The AT stood at a critical juncture in the history of lesbian and gay relations in the UK. Before its birth in 1958, homosexual relations had stood on the shadows of sickness and crime. A messy sordid affair; a blackmailer’s charter; a horror. The 1963 film Victim with Dirk Bogarde and Sylvia Syms captured these tragic days well. But shortly after the passage of the 1967 Act, a vibrant gay world developed that symbolically and seismically was transformed with the arrival of the new Gay Liberation Front (GLF) movements in November 1970 at the LSE. As has been well documented, a change in language, politics, but most of all a change in mood came about. Nobody in the AT had ‘come out’ but in the GLF it was a sine qua non. The language of the AT was shaped largely by religious leaders and educators, whereas those in the GLF were flamboyant politicos — and proud of it. I do not wish to sound unfair, but it was a very radical shift. The AT symbolized the old, elite pressure group and welfare model with its traditionalism, its deep liberal conservatism, its religiosity and pastoral leaders, its doctors and genteel men (and overwhelmingly they were gentlemen). The GLF signalled the new social movement in the making: radical, fiery, anarchistic, colourful. The one held conferences at the Southwark Diocesan Conference Centre — where I recall learning to play croquet for the first time; the other held public drag balls at Kensington Town Hall, London and took to the streets to proclaim its outness. That AT’s work was held in disdain by the latter movement is revealed in a highly polemical pamphlet which was published in 1973 called The Joke’s Over. It is an almost unintelligible anarchist document, and it aims to both publish the AT’s social needs survey and at the same time critique it. ‘Fuck you, Albany Trust’, it proclaims.
All of which is a pity, because the AT was composed of brave individuals in its day who were busy making serious legal challenges in a time of smothering hostility and shame. This was the early ‘queer world’ and one far removed from its late twentieth-century counterpart. This collection of papers is a highly valuable one from a period of significant change, which will be of use to researchers, archivists and activists for many years to come.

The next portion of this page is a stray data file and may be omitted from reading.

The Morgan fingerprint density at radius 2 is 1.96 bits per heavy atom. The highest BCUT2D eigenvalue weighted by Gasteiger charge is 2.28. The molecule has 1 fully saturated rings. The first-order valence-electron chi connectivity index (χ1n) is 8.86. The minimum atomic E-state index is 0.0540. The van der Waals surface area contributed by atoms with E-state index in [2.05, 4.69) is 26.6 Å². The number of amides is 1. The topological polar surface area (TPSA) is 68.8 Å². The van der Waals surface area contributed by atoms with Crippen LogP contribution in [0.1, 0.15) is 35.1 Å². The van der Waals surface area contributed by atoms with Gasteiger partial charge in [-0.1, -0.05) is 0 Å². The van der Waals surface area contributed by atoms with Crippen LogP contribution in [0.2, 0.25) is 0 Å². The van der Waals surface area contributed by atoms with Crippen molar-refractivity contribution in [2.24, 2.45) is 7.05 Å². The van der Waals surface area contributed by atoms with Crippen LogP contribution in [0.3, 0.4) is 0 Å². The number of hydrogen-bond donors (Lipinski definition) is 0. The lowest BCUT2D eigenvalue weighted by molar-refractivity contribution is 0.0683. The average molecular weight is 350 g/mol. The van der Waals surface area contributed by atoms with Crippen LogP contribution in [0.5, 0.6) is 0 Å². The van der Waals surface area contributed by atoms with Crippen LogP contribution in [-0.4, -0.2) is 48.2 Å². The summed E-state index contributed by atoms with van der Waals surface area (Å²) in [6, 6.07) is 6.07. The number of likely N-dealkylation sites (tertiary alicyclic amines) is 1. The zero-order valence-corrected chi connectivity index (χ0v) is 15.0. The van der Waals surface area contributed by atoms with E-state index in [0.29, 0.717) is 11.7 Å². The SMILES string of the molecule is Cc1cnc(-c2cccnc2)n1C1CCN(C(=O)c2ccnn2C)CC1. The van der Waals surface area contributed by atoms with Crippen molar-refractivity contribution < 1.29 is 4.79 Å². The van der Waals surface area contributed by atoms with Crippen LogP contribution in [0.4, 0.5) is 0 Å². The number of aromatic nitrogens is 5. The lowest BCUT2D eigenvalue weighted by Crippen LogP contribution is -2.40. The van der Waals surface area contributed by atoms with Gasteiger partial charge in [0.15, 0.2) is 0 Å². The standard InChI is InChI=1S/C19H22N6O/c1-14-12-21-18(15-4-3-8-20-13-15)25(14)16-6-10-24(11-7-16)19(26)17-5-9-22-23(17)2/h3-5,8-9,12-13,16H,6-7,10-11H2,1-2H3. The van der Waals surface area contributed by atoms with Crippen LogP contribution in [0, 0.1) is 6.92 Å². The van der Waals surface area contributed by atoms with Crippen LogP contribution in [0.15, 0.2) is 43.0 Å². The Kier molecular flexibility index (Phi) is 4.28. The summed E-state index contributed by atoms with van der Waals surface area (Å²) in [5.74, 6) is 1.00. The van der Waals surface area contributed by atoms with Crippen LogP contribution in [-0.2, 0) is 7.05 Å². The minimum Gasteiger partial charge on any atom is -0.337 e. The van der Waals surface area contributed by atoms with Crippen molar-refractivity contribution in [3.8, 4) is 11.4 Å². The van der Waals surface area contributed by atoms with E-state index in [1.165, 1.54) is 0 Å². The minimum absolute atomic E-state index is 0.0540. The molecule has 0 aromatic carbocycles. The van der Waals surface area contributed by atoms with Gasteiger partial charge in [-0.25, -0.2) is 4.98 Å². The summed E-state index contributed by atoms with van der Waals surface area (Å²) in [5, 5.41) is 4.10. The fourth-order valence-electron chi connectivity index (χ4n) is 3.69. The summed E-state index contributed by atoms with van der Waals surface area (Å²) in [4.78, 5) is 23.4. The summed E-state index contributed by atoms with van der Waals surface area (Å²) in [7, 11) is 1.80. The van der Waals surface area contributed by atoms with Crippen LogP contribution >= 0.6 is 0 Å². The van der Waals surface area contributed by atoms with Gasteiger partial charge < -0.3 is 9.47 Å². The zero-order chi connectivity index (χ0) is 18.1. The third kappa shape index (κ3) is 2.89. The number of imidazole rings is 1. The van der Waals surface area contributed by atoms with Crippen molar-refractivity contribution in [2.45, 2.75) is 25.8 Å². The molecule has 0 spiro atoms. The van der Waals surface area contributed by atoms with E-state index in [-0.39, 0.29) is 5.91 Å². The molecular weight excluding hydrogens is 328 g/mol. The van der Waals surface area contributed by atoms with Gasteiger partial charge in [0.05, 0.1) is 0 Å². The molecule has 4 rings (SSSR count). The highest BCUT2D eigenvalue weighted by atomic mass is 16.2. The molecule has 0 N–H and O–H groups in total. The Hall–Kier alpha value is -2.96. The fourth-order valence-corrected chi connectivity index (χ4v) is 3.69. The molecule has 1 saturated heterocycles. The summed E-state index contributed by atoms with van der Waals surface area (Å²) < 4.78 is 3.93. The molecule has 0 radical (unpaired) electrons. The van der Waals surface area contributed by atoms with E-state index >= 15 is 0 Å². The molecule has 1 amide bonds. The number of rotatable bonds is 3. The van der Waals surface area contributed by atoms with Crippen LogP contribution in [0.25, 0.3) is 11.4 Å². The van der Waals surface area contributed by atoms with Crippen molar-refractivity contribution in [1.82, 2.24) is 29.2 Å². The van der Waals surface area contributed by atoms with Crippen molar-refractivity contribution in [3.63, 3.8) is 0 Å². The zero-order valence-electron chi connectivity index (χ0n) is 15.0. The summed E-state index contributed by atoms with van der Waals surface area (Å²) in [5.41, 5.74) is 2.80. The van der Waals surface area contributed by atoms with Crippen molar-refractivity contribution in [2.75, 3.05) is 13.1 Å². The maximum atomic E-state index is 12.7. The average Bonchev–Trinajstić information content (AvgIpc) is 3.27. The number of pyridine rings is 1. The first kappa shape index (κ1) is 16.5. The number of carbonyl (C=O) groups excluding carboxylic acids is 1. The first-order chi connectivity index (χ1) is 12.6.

Ken Plummer, November 2001
Professor of Sociology, University of Essex
1 The Abortion Lobby was the comparable movement of the time, and all this is discussed in Bridget Pym, Pressure Groups and the Permissive Society (David and Charles, 1974). More critical is the approach in National Deviancy Conference (eds), Permissiveness and Control (London: Macmillan, 1980).
2 See especially Antony Grey’s own accounts in Antony Grey, Quest for Justice (London: Sinclair- Stevenson, 1992) and Antony Grey, Speaking Out: Writings on Sex, Law, Politics and Society 1954-1995 (London: Continuum International, 1997). See also: Stephen Jeffery Poulter, Peers, Queers and Commons: the Struggle for Gay Law Reform from 1950 to the present (London: Routledge, 1991).
3 Bernard Dobson quoted in Walking after Midnight: Gay Men’s Life Stories (London; Routledge, 1989). This was an oral history produced by the HCA.
CITATION: Merrington, Oliver and Plummer, Ken: “The Albany Trust and Hall-Carpenter Archives in Archives of Sexuality & Gender, Part I: LGBTQ History and Culture Since 1940.” Archives of Sexuality & Gender, Part I: LGBTQ History and Culture Since 1940, Cengage Learning (EMEA) Ltd, 2018.